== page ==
He said: “O my people! Tell me, if I have a clear evidence from my Lord, and He has given me a good sustenance from Himself (shall I corrupt it by mixing it with the unlawfully earned money). I wish not, in contradiction to you, to do that which I forbid you. I only desire reform so far as I am able, to the best of my power. And my guidance cannot come except from Allah, in Him I trust and unto Him I repent. 
On the authority of Abū Saʿīd al-Khudrī (raḍiy Allāhu ʿanhu) who said:
I heard the Messenger of Allāh (sall Allāhu ʿalayhi wa sallam) say, “Whosoever of you sees an evil, let him change it with his hand; and if he is not able to do so, then [let him change it] with his tongue; and if he is not able to do so, then with his heart — and that is the weakest of faith.” 
If we reflect on this magnificent ḥadith, we conclude that Islām intends for Muslims to take every possible means to create positive change. In fact, the entire life of the Prophet (sall Allāhu ʿalayhi wa sallam) is the finest example of this. He (sall Allāhu ʿalayhi wa sallam) was a social reformer, a military commander, a spiritual leader, a coach and personal mentor who influenced people on a one-to-one, heart-to-heart basis. He lived for the greatest goal imaginable: to enlighten and reform the human experience from a non-divine to a divine one, in every sphere of life. A Muslim who truly wants to be beside the Prophet (sall Allāhu ʿalayhi wa sallam) in Paradise should likewise follow him in this comprehensive mission.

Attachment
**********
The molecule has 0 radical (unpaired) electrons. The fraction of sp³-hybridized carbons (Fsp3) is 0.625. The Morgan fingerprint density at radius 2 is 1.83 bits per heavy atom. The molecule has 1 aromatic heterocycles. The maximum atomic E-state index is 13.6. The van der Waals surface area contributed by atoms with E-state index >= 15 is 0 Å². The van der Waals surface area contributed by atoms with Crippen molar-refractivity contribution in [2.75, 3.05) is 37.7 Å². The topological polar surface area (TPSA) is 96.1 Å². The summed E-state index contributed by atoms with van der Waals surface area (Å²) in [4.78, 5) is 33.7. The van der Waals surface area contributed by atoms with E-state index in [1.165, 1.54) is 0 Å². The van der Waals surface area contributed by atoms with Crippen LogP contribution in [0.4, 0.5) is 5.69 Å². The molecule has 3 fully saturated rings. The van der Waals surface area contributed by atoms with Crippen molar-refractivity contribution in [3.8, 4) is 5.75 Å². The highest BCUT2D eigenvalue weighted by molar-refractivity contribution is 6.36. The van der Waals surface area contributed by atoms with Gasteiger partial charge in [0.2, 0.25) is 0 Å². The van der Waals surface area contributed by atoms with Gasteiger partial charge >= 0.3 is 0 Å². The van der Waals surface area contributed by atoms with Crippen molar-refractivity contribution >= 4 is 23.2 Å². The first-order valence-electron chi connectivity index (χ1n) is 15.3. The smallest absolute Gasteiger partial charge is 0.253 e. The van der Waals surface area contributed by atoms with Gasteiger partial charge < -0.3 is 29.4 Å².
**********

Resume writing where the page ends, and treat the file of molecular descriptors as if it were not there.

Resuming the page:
Political activism without a khilāfa?
A Muslim of the above calibre will aim for that change—illuminating any non-divine experience with a divine one—wherever he or she lives. He or she sees any piece of land or polity irrespective, as a potential focus for his or her mission in this life. The Prophet Mūsā (ʿalayhi al-Salām) confirmed this fact when he addressed his people upon leaving their own land that they lived in for centuries:
Said Moses to his people, “Seek help through Allāh and be patient. Indeed, the earth belongs to Allāh. He causes to inherit it whom He wills of His servants. And the [best] outcome is for the righteous.”
Allāh’s sharīʿa defined what is known as positive change within its own paradigm and framework: masālih. We have been obligated with this, either to increase good or reduce harm. The khilāfa is one means to establishing certain masālih, but its absence cannot be used as an excuse to abandon the rest of the masālih that are not dependent upon the existence of a khilāfa, or any Islamic authority in general.